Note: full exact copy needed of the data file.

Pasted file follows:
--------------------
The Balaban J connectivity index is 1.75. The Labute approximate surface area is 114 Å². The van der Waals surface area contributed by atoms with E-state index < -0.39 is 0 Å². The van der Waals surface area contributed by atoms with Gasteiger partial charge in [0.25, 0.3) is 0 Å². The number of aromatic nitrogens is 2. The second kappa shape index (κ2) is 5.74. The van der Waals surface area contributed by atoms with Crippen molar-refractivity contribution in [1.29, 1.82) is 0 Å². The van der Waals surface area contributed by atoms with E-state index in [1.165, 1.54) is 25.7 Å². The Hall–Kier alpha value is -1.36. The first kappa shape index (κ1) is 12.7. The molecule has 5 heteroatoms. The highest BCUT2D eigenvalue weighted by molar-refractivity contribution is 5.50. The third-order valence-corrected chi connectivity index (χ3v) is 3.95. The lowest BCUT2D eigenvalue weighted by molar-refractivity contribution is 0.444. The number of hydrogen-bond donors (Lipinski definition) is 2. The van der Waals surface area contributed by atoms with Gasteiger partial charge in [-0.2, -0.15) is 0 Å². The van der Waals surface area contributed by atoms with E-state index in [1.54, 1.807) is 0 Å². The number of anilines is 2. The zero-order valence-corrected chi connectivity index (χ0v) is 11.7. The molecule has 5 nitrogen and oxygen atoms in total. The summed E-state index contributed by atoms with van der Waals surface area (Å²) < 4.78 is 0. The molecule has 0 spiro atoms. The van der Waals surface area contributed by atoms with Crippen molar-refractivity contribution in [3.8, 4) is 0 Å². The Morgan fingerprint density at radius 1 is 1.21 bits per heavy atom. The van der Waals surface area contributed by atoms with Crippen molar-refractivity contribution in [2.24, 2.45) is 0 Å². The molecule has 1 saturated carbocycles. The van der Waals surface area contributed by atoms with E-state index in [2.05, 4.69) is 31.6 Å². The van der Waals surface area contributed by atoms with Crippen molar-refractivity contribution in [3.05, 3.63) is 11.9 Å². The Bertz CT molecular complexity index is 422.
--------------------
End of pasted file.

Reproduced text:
The Balaban J connectivity index is 1.75. The Labute approximate surface area is 114 Å². The van der Waals surface area contributed by atoms with E-state index < -0.39 is 0 Å². The van der Waals surface area contributed by atoms with Gasteiger partial charge in [0.25, 0.3) is 0 Å². The number of aromatic nitrogens is 2. The second kappa shape index (κ2) is 5.74. The van der Waals surface area contributed by atoms with Crippen molar-refractivity contribution in [1.29, 1.82) is 0 Å². The van der Waals surface area contributed by atoms with E-state index in [1.165, 1.54) is 25.7 Å². The Hall–Kier alpha value is -1.36. The first kappa shape index (κ1) is 12.7. The molecule has 5 heteroatoms. The highest BCUT2D eigenvalue weighted by molar-refractivity contribution is 5.50. The third-order valence-corrected chi connectivity index (χ3v) is 3.95. The lowest BCUT2D eigenvalue weighted by molar-refractivity contribution is 0.444. The number of hydrogen-bond donors (Lipinski definition) is 2. The van der Waals surface area contributed by atoms with Gasteiger partial charge in [-0.2, -0.15) is 0 Å². The van der Waals surface area contributed by atoms with E-state index in [1.54, 1.807) is 0 Å². The number of anilines is 2. The zero-order valence-corrected chi connectivity index (χ0v) is 11.7. The molecule has 5 nitrogen and oxygen atoms in total. The summed E-state index contributed by atoms with van der Waals surface area (Å²) < 4.78 is 0. The molecule has 0 spiro atoms. The van der Waals surface area contributed by atoms with Crippen molar-refractivity contribution in [3.8, 4) is 0 Å². The Morgan fingerprint density at radius 1 is 1.21 bits per heavy atom. The van der Waals surface area contributed by atoms with Crippen molar-refractivity contribution in [2.24, 2.45) is 0 Å². The molecule has 1 saturated carbocycles. The van der Waals surface area contributed by atoms with E-state index in [2.05, 4.69) is 31.6 Å². The van der Waals surface area contributed by atoms with Crippen molar-refractivity contribution in [3.05, 3.63) is 11.9 Å². The Bertz CT molecular complexity index is 422.